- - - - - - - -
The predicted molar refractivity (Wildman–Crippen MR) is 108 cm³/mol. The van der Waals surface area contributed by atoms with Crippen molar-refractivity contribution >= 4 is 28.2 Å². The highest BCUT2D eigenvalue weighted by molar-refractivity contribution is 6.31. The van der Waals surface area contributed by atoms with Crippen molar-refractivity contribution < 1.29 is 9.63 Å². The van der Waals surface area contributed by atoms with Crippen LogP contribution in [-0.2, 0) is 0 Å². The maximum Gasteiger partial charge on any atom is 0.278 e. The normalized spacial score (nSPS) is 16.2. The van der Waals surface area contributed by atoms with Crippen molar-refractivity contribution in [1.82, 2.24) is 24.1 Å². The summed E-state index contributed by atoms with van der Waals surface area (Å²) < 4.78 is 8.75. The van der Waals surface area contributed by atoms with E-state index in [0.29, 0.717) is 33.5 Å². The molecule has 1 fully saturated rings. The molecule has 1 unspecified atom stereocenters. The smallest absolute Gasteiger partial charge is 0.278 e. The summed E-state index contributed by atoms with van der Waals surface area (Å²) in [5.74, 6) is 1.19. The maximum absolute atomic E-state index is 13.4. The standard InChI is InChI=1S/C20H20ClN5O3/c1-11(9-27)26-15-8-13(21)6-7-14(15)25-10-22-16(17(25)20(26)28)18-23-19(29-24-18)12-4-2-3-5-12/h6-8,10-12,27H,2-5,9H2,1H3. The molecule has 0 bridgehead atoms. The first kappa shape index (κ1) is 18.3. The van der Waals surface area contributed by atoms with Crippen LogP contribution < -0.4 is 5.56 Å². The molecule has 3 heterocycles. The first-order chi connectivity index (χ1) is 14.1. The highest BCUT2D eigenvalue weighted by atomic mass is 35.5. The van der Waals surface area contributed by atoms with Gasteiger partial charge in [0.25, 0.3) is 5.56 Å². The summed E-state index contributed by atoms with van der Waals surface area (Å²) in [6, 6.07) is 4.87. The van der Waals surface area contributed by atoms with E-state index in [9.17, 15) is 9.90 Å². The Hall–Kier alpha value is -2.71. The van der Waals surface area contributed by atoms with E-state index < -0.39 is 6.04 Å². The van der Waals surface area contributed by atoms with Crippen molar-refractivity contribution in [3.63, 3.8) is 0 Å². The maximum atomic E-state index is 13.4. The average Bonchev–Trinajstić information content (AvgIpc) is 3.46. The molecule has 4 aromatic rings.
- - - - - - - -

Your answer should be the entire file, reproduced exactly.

The predicted molar refractivity (Wildman–Crippen MR) is 108 cm³/mol. The van der Waals surface area contributed by atoms with Crippen molar-refractivity contribution >= 4 is 28.2 Å². The highest BCUT2D eigenvalue weighted by molar-refractivity contribution is 6.31. The van der Waals surface area contributed by atoms with Crippen molar-refractivity contribution < 1.29 is 9.63 Å². The van der Waals surface area contributed by atoms with Crippen LogP contribution in [-0.2, 0) is 0 Å². The maximum Gasteiger partial charge on any atom is 0.278 e. The normalized spacial score (nSPS) is 16.2. The van der Waals surface area contributed by atoms with Crippen molar-refractivity contribution in [1.82, 2.24) is 24.1 Å². The summed E-state index contributed by atoms with van der Waals surface area (Å²) < 4.78 is 8.75. The van der Waals surface area contributed by atoms with E-state index in [0.29, 0.717) is 33.5 Å². The molecule has 1 fully saturated rings. The molecule has 1 unspecified atom stereocenters. The smallest absolute Gasteiger partial charge is 0.278 e. The summed E-state index contributed by atoms with van der Waals surface area (Å²) in [5.74, 6) is 1.19. The maximum absolute atomic E-state index is 13.4. The standard InChI is InChI=1S/C20H20ClN5O3/c1-11(9-27)26-15-8-13(21)6-7-14(15)25-10-22-16(17(25)20(26)28)18-23-19(29-24-18)12-4-2-3-5-12/h6-8,10-12,27H,2-5,9H2,1H3. The molecule has 0 bridgehead atoms. The first kappa shape index (κ1) is 18.3. The van der Waals surface area contributed by atoms with Crippen LogP contribution < -0.4 is 5.56 Å². The molecule has 3 heterocycles. The first-order chi connectivity index (χ1) is 14.1. The highest BCUT2D eigenvalue weighted by atomic mass is 35.5. The van der Waals surface area contributed by atoms with Gasteiger partial charge in [0.25, 0.3) is 5.56 Å². The summed E-state index contributed by atoms with van der Waals surface area (Å²) in [6, 6.07) is 4.87. The van der Waals surface area contributed by atoms with E-state index in [9.17, 15) is 9.90 Å². The Hall–Kier alpha value is -2.71. The van der Waals surface area contributed by atoms with E-state index < -0.39 is 6.04 Å². The van der Waals surface area contributed by atoms with Crippen molar-refractivity contribution in [3.63, 3.8) is 0 Å². The maximum atomic E-state index is 13.4. The average Bonchev–Trinajstić information content (AvgIpc) is 3.46. The molecule has 4 aromatic rings.